FG, 1982 Part II
Programmed AE (Automatic Exposure) Mode
Since it was considered as a 'new feature' in a Nikon during the early eighties, Nikon designed the FG's 'P' (Programmed) mode works like this: all the data necessary to calculate exposure, including film speed, f/stop, exposure compensation (if any), and subject brightness as measured by a sensitive SPD sensor, is converted to electronic signals and fed immediately into the FG's microcomputer which in turns, work out and suggest a programmed combination of aperture and shutter speed.
You cannot deny the fact autoexposure control like the program auto mode used in the FG is a more responsive way of photography compared with manual or even other auto mode such as aperture priority or shutter priority AE. Moments when you'd rather compose than calculate. The FG's metering system handles by microcomputer reads center-weighted brightness, then instantaneously computes and sets the ideal combination of stepless lens opening and stepless shutter speed from 1 to 1/1000 second according to its scientifically prearranged program. In theory, nothing could be simpler than this, more accurate or more dependable. But you will still need to handle and monitor a few things and control such as, setting lens aperture to its minimum value, make sure the shutter speed selected is within a permissible hand holdable level etc.
Shown at the right is the program chart for the Nikon FG. Metering range if from: EV 1 to EY 18 (i.e., f/1.4 at 1 sec. to f/16 at 1/1000sec. at ASA/ISO 100 and with 50mm f/1.4 lens)
The FG has not provided with an Auto Exposure (AE) Lock. You can use this backlight exposure compensation button to automatically adjust for exposure in situation where contrasty scene requires more exposure to compensate.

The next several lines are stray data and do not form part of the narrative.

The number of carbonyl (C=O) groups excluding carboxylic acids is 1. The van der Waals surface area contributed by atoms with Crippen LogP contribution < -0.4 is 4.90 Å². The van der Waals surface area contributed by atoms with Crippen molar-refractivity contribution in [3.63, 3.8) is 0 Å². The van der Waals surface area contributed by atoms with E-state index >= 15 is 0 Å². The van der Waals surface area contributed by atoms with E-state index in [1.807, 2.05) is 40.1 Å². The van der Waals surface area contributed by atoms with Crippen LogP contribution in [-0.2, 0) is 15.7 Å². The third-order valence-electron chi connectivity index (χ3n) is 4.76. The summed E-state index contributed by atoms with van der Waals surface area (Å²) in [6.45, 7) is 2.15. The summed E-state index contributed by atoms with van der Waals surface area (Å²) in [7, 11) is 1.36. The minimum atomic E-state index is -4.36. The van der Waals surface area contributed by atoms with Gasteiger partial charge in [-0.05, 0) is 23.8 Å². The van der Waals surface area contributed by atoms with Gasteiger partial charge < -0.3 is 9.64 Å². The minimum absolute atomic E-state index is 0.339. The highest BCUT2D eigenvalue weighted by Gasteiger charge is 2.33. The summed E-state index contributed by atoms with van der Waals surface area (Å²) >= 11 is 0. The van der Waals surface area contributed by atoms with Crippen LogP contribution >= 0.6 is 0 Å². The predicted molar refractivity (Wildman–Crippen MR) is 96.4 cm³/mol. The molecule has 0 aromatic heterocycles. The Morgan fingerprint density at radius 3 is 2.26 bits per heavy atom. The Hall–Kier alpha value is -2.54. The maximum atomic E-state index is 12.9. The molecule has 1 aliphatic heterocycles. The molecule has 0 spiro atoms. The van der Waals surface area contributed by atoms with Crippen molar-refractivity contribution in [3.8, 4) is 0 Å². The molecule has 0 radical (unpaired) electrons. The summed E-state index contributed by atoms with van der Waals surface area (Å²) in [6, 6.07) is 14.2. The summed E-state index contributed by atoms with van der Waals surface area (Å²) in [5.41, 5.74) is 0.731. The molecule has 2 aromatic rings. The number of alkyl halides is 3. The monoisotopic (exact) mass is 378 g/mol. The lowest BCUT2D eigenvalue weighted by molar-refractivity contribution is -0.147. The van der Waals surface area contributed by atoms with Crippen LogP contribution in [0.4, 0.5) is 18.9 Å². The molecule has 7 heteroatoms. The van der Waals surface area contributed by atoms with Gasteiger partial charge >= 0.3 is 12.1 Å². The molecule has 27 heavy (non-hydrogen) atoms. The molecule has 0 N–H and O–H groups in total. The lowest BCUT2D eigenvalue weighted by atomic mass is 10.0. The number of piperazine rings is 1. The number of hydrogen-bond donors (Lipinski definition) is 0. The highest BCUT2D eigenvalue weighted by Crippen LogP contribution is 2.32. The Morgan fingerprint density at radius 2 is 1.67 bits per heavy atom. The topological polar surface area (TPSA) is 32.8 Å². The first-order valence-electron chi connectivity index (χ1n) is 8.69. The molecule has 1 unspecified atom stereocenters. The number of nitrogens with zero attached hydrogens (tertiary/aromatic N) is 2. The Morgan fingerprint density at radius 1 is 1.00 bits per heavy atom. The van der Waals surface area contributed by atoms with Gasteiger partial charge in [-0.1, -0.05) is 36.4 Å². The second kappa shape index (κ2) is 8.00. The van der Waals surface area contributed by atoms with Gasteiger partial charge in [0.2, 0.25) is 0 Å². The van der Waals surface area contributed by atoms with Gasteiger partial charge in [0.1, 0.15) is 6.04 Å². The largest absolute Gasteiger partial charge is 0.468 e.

You can also make use of the exposure compensation dial for fine control of half stop increments - the third is the conventional method of using film speed scale to fool the meter circuit. But the one touch button here should be convenient enough for more responsive operation should you require to react quickly. In program mode you should set the lens to its smallest aperture in order to make the full range of apertures available. If the aperture is not set to f/11 or a higher f-number, the camera will give an error message - the HI and LOW LEDs will flash. FG's program mode works with all AI-coupled lenses (including AI-modified). This is possible because it uses a kind of 'instant stop down metering'. After the lens is stopped down but before the mirror flips up and the shutter opens, a last moment light metering will determine the final shutter speed. In fact the shutter speed indicated in the finder is only a rough guide (if the lens is not an AI-S type, having a standardized aperture stop down action). If exact shutter speed is important, use A or M mode instead of P mode (if an AI or AI'd lens is used). The 'instant stop down' method was improved in the multimode Nikon FA introduced a year later in 1983. FA will skip this procedure with an AI-S type lens.